The formation of a new blood vessel called angiogenesis, is a fundamental step in tumor growth and metastasis.
It is well known that STAT3 induces vascular endothelial growth factor (VEGF) directly, which is the most angiogenic molecule (33, 34). Moreover, STAT3 induces hypoxia-inducible factor-1α (HIF-1α), another regulator of angiogenesis (35). During hypoxic conditions in core of cancer cells, STAT3 and HIF1α bind to the VEGF promoter, leading to angiogenesis (36). Additionally, pro-angiogenic factors such as bFGF (basic fibroblast growth factor) and HGF (hepatocyte growth factor), also downstream target of STAT3 (37) (Table 1).
Cancer metastasis is a complicated procedure in which cancer cells invade adjacent tissue enabling such cells to accomplish migration and invasion, known as epithelial-mesenchymal transition (EMT). According to previous studies, STAT3 activation is pivotal in regulating expression of Twist, Vimentin, Snail, HMGB1 (high-mobility group box 1), ZEB1 (zinc finger E-box binding homeobox 1), and so on (38–42). Persistent STAT3 activation, leads to upregulated expression of MMP2 (matrix metalloproteinase 2) (43). Moreover, STAT3 activation also regulates other matrix metalloproteinases, such as MMP9 and MMP1 (44, 45) (Table 1). Based on these studies, STAT3 activation promotes cellular invasion. Additionally, earlier studies have shown evidence that aberrant STAT3 activation is required for cell motility, and plays a key role in wound healing and migration (46, 47). Thus, inhibition of neoangiogenic factors and/or migration factors by suppressing STAT3 signaling pathway is an attractive strategy for preventing tumor aggressiveness.
Tumor immune surveillance plays a pivotal role in identifying cancerous and/or precancerous cells, and eliminates them before they abnormally transform. Recent findings show that abnormal cells may evade the immune system, to form malignant cancers. Additionally, hyperactivated STAT3 in tumor cells and tumor-associated immune cells, could enhance tumor immune evasion, or establish immune tolerance (Fig. 2).
Numerous mechanisms which cancer cells escape from detection, include induction of immunosuppressive cytokines such as IL-6, IL-10 and TGF-β and reduction of cancer antigens, and MHC-I and MHC-II (major histocompatibility complex) molecules for T cells (4). Several lines of evidence implicate suppression of STAT3 activation elevates release of proinflammatory cytokines and/or chemokines, suggesting activation of STAT3 negatively regulates the expression of immune stimulating molecules (4). In addition, STAT3 also promotes pro-inflammatory mediators via nuclear factor kappa B (NF-κB) signaling pathways. IL-6/GP130/JAK signaling pathway promotes STAT3 recruitment in colon cancer cells and T cells, which upregulate IL-10 secretion (48, 49). Additionally, STAT3 downregulates C-X-C motif chemokine ligand 10 (CXCL10) expression, which could enhance cytotoxicity of natural killer (NK) cells (50) (Table 1). Emerging evidence indicates that STAT3 inhibitors reduce immune evasion, thus upregulating anti-tumor ability of immune cells.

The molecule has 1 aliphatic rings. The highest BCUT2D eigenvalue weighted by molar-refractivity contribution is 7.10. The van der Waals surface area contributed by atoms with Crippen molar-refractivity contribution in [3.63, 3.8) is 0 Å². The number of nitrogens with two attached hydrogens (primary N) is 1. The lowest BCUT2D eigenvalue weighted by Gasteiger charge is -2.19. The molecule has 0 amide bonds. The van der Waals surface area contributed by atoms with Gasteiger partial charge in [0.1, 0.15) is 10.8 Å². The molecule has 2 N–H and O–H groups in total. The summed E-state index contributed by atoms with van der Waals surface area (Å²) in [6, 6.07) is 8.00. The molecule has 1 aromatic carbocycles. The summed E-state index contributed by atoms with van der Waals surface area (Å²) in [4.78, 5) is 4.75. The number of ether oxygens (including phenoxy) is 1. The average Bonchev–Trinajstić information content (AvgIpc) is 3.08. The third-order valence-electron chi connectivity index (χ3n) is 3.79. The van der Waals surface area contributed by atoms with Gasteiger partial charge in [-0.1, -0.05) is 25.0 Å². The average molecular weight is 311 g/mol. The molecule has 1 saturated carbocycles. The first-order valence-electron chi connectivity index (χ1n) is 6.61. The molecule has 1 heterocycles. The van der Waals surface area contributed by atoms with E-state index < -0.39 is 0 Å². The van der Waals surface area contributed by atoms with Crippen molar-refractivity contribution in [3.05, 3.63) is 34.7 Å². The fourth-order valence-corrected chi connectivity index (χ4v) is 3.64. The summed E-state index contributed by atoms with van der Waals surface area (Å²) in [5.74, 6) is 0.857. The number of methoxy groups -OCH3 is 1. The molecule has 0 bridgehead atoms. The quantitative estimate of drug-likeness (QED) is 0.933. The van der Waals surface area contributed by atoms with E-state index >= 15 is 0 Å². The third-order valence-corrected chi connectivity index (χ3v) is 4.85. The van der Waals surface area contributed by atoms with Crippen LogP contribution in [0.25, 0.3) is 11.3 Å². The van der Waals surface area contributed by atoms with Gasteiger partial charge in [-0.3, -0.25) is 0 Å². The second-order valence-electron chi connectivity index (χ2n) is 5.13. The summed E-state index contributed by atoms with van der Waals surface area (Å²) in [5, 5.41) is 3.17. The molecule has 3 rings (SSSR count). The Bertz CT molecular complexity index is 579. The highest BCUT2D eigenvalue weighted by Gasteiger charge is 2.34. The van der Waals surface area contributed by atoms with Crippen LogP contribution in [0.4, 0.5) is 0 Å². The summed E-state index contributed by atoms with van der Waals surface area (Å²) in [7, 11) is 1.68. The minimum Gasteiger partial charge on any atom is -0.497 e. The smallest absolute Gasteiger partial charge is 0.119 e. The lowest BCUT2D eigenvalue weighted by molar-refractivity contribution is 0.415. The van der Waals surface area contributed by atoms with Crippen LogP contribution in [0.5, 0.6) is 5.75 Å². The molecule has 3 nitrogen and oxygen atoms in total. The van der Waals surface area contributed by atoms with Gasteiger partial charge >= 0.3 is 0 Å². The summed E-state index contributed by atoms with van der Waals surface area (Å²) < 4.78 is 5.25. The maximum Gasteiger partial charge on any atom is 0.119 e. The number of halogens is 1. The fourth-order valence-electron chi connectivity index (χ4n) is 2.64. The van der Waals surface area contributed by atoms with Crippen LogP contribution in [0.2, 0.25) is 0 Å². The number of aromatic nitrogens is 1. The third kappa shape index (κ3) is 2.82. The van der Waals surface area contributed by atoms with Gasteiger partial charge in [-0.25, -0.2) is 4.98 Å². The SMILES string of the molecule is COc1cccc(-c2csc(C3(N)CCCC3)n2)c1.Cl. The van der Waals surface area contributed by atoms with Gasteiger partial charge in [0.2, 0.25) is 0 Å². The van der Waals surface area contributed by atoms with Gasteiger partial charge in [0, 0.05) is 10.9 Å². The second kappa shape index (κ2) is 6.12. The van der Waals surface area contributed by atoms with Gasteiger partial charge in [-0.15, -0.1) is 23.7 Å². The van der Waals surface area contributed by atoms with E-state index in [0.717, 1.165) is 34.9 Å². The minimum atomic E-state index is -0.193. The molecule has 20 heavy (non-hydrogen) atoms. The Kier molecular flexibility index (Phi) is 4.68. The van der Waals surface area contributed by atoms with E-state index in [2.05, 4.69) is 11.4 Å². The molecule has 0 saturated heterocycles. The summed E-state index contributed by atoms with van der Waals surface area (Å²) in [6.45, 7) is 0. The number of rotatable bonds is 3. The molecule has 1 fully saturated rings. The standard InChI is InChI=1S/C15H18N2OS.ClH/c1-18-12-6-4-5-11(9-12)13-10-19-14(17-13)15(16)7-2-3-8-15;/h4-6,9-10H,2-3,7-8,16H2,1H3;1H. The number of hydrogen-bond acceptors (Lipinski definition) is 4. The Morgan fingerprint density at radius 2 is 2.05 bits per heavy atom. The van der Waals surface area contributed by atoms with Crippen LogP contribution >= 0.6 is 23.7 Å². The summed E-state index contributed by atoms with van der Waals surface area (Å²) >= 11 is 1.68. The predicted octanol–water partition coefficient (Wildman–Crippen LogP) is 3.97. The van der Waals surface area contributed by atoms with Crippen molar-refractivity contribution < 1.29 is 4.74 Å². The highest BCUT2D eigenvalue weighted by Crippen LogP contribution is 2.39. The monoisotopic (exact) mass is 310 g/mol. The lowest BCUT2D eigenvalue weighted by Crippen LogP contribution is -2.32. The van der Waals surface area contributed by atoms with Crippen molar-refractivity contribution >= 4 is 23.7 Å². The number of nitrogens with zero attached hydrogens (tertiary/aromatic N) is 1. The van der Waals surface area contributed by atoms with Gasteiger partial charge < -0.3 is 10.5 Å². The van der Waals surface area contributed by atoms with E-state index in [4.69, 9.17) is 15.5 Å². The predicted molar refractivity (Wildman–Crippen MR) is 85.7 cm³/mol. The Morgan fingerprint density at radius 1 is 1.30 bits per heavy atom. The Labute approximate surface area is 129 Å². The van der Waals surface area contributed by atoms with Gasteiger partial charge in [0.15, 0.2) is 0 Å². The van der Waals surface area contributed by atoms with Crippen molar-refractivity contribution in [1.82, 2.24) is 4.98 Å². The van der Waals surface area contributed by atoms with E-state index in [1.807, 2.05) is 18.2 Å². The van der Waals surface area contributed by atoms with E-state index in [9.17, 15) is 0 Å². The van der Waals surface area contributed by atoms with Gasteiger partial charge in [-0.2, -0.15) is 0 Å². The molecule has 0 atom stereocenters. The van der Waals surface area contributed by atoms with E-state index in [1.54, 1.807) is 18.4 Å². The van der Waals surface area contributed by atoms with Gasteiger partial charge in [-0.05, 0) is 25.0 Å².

Cancer stem cells (CSCs) have a significant role in cancer initiation and progression. CSCs have characteristics of self-renewal and capacity to generate various tumor cells, thus providing tumor heterogeneity. Additionally, CSCs are responsible for cancer development, metastasis, and drug resistance (51). STAT3 plays significant role in the tumor inflammatory environment with high expression of ROS, leading to DNA damage and oncogene activation (52). This demonstrates that STAT3 activation is also involved in CSCs regulation. Recent studies have shown that STAT3 activation is essential in various cancer types, including prostate, breast cancer, hepatocellular carcinoma (HCC), colorectal cancer, and glioblastoma (53–57).
STAT3 activation by IL-6 or ROS, results in upregulated self-renewal ability of prostate CSCs (58). Additionally, glioma-associated-human mesenchymal stem cells (GA-hMSC) enhance glioma stemness through the IL-6/gp130/STAT3 pathway (59). High levels of aldehyde dehydrogenase (ALDH) activity in endometrial cancer, upregulates CSC activities through IL-6/JAK1/STAT3 signaling pathways. Inhibition of these pathways significantly reduced tumor cell growth (60).